The tribe originally said in court that it was doing business as Cash Advance back in 2005, when Colorado’s investigation first started. However, new records show that the Miami tribe cut a deal with Tucker in June 2008 to pay $120,000 for Tucker’s payday-lending business called CLK Management, which at the time was grossing $16 million to $20 million per month. The company then merged and changed its name to AMG Services.

By comparison, the Selling Source, a Las Vegas company that signs up borrowers online for AMG Services, was bought by the private-equity company London Bay Capital in 2008 for $130 million. The Selling Source was smaller than AMG, with monthly revenues in 2007 of about $10 million.

Zavislan argued that the tribe doesn’t really own AMG Services.

“They lent their name to them and they did nothing more than that in exchange for monthly payments,” he said.

However, attorneys for the Miami tribe said the ownership is real. Attorney Conly Shulte said that while the tribes hire contractors to manage the business, business executives and employees of the Miami tribe as well as the Santee Sioux tribe of Nebraska personally approve thousands of loans each month.

“The reason the board minutes don’t describe any of the day-to-day activities … is because that’s not what board(s) of directors do,” Schulte said. “They govern from the 10,000-foot level.”

District Court Judge Morris Hoffman in Denver asked if a company under investigation could cut a deal to sell itself to an Indian tribe for a small amount and a nominal cut of income just to avoid having to answer subpoenas. Schulte said yes, a business could cut such a deal for sovereign immunity. The amount the tribe pays for the business or the amount of income it agrees to receive is irrelevant, he said.

“The remedy is to go to Congress” to change the sovereign immunity laws, Schulte said.

Zavislan said, “The U.S. Supreme Court has talked about prohibiting, preventing tribal reservations from becoming havens for fugitives. And that’s exactly what would happen if you simply allowed ‘Business A’ to create all kinds of havoc in the real world and then go say, ‘Oops. Sold it to a tribe.’”

The notion that a tribe could “invest in IBM and therefore make IBM immune … is ridiculous,” he said.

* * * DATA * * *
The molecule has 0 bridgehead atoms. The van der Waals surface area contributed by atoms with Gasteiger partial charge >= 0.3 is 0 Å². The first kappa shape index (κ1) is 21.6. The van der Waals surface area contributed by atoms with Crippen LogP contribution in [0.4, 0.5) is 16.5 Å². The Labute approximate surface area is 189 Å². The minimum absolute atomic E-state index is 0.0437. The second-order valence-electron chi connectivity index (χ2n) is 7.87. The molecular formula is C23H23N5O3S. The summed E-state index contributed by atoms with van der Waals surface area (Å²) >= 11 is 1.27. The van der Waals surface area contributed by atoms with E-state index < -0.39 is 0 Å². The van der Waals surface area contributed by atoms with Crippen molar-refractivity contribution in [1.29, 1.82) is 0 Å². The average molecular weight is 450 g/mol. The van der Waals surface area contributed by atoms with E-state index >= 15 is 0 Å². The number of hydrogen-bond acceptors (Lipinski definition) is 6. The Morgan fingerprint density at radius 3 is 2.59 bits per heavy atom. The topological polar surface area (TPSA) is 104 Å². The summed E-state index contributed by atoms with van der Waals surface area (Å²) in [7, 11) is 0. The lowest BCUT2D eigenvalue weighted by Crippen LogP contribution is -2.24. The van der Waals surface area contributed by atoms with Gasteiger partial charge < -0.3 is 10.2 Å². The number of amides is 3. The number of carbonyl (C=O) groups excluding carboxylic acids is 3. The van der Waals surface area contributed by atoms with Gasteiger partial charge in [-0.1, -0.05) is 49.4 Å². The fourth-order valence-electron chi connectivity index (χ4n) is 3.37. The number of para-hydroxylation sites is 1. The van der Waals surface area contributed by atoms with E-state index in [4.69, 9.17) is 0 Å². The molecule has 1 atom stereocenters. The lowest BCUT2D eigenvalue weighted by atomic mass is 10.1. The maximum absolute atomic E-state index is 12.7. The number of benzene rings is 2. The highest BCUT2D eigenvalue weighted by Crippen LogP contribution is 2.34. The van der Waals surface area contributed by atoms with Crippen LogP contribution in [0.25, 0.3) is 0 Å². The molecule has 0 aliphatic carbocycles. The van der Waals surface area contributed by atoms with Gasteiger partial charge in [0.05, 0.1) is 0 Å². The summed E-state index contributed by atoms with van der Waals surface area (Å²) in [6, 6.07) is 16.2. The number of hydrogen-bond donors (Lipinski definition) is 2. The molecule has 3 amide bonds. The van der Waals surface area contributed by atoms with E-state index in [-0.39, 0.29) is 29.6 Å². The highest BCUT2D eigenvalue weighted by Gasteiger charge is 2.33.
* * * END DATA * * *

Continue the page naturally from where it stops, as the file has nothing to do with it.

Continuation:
The Colorado attorney general began its investigation of the online payday lenders in late 2004, issuing subpoenas to businesses that turned out to be shell companies set up by Tucker. Months later, the Miami tribe appeared in court to say that it was the true owner of a payday lender called Cash Advance, arguing that the state of Colorado had no legal authority to subpoena it.

Zavislan said that new documents, which include email exchanges, show that Tucker went to the tribes in the midst of the investigation to cut a deal. But he said no purchase agreement was actually signed in 2005. He said the new revelations now raise questions about the truthfulness of the tribal officers who filed sworn statements in court.

The case went all the way to the Colorado Supreme Court, which ruled last year that businesses that are arms of a tribe are exempt from court actions and subpoenas. The justices said the burden was on state authorities to prove the business was not a true arm of the tribe before it could issue subpoenas or take any action.

Judge Hoffman is expected to rule on whether the business is an arm of the tribe soon.

Malini Mithal, an official at the FTC, said she couldn’t comment on any pending investigation. However, she said that online payday lending investigations are a high priority at the FTC. Earlier this year, the agency filed a lawsuit against a payday lender claiming to be tribally owned. Mithal said there’s likely to be new cases filed.

Read more in Inequality, Opportunity and Poverty